AU Court Says X No Longer Forced to Delete Videos of Sydney Church Stabbing as Legal Battle over Footage Continues

By Jose Resurreccion

May 13, 2024 01:14 AM EDT

AU Court Says X No Longer Forced to Delete Videos of Sydney Church Stabbing as Legal Battle over Footage Continues
A member of NSW Forensic police is seen at Christ The Good Shepherd Church in the suburb of Wakeley on April 16, 2024 in Sydney, Australia.
(Photo : Lisa Maree Williams/Getty Images)

The Australian Federal Court rejected an application to extend a temporary injunction filed by the country's eSafety Commissioner, Julie Inman Grant, against X, the social media platform formerly known as Twitter, in the aftermath of the April 15 knife attack against Assyrian Orthodox bishop Mar Mari Emmanuel. 

Australian public broadcaster SBS reported that the injunction was imposed on 65 websites that published the clip of the video of the attack, which resulted in Emmanuel losing sight in one of his eyes. 

Federal Court Justice Geoffrey Kennett ruled Monday (May 13) that the injunction has already been extended once and Grant's request was rejected ahead of another court hearing on Wednesday (May 15). 

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Legal Battle Over Stabbing Footage

In a hearing last week, X's local attorney, Bret Walker told the court that the wording of the order to hide the tweets was not something the platform could technically comply with.

The company's legal team also argued that the video should never have been the subject of a removal notice because it was not too graphic, did not glorify terrorism, and did not meet the legal threshold.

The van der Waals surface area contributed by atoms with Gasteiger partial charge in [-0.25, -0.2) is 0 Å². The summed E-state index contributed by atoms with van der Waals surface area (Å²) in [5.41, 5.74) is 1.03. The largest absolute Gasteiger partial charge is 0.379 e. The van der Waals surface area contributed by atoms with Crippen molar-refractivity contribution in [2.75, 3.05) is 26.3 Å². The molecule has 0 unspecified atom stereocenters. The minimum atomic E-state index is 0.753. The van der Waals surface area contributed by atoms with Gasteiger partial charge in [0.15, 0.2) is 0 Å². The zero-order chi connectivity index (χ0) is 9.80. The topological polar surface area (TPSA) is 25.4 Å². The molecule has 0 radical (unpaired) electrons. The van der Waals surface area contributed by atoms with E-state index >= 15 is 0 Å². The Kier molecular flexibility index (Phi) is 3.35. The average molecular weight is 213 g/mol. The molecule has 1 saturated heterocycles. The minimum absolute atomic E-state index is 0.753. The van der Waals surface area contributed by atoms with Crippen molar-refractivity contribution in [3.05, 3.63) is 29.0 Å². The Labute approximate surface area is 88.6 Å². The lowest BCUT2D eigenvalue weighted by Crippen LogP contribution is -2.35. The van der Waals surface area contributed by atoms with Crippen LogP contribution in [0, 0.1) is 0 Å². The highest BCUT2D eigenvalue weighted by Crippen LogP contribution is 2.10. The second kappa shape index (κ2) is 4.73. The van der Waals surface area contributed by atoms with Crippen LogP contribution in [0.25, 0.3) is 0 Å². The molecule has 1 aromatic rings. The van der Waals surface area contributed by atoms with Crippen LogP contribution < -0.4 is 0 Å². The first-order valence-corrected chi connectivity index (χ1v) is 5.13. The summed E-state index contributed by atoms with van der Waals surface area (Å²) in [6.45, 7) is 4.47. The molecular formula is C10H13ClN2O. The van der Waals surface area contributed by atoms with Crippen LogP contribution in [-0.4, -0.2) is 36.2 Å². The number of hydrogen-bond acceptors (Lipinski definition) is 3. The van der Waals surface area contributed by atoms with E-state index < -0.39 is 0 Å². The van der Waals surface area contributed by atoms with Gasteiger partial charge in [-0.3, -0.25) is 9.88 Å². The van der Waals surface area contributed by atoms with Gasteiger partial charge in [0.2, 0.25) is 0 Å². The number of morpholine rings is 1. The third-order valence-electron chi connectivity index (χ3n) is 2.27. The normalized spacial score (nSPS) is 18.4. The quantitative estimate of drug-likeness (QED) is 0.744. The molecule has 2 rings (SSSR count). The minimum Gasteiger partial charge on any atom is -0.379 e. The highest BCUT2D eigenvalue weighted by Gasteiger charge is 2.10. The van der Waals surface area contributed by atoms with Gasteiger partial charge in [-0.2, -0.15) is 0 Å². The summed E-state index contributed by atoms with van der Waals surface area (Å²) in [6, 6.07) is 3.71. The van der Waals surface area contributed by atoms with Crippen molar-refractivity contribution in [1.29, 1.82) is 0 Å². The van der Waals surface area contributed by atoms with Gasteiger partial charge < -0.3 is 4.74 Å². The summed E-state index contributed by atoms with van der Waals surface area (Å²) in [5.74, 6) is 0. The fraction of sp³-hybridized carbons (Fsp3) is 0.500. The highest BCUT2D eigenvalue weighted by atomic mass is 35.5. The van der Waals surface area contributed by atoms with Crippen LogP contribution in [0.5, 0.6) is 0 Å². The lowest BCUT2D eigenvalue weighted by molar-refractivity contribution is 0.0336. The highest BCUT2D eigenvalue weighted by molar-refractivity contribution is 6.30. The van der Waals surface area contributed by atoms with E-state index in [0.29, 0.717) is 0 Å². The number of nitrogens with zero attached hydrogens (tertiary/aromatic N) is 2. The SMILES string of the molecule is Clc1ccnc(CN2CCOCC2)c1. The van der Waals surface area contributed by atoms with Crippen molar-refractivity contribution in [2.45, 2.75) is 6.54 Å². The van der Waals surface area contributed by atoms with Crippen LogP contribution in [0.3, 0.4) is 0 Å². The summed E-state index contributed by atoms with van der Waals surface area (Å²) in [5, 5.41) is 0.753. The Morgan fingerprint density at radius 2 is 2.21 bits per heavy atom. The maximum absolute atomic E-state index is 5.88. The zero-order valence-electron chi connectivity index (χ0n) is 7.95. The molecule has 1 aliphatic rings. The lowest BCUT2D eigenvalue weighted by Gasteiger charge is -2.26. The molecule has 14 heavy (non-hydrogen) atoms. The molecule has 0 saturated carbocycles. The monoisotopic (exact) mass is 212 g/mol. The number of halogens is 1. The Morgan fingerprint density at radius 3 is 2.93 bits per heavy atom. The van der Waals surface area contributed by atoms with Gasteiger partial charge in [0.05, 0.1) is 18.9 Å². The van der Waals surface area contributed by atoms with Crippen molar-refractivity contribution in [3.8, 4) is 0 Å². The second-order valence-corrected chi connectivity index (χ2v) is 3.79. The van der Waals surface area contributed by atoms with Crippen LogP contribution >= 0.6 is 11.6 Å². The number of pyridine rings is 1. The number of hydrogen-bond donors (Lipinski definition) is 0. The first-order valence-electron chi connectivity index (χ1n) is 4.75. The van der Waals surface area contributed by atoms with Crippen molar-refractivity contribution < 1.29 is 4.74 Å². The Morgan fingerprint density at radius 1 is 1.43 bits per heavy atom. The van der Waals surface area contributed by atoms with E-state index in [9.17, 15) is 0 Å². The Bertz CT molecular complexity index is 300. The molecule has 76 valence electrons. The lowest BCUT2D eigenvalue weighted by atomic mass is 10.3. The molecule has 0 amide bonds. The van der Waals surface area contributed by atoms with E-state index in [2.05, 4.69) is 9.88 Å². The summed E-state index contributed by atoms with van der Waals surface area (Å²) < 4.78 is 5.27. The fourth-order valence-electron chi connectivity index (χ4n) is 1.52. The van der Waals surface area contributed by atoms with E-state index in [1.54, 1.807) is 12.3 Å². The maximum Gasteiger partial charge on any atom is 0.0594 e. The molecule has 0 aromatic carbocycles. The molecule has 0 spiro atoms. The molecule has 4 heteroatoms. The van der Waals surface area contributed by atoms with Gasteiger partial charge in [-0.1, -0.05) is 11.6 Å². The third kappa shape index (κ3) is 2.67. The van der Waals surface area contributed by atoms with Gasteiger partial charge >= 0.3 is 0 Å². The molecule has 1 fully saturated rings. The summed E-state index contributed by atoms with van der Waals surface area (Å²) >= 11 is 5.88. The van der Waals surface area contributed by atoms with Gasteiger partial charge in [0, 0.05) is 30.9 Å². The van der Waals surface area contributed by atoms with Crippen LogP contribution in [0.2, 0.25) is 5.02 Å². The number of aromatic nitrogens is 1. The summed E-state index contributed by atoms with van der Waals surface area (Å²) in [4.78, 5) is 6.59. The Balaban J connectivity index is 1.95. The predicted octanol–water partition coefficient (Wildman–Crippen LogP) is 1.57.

On the other hand, Grant's legal representative, Tim Begbie, said that X's policies permitted the Elon Musk-owned platform to take posts down globally only when it suited them, adding that the company only sees it as unreasonable when it was told to do so by Australian law. 

After the attack, X was ordered to remove access to the video for Australian users after the footage was categorized as a "Class 1" classification under the country's Online Safety Act.

However, while X blocked Australian users from viewing the clip, the court heard that virtual private networks (VPN) had allowed users to circumvent geographic restrictions and view the footage anyway. 

The Federal Court of Australia is one of the country's three penultimate appellate judicial authorities, only superseded in rank by its High Court based in Canberra. The other ones include the Supreme Courts of Australian states and territories, and the Federal Circuit and Family Court. 

READ MORE: Prominent Australian Businessman Dies After Head Repeatedly Hit With 'Blunt Object' Inside Home; Killer Still on the Loose

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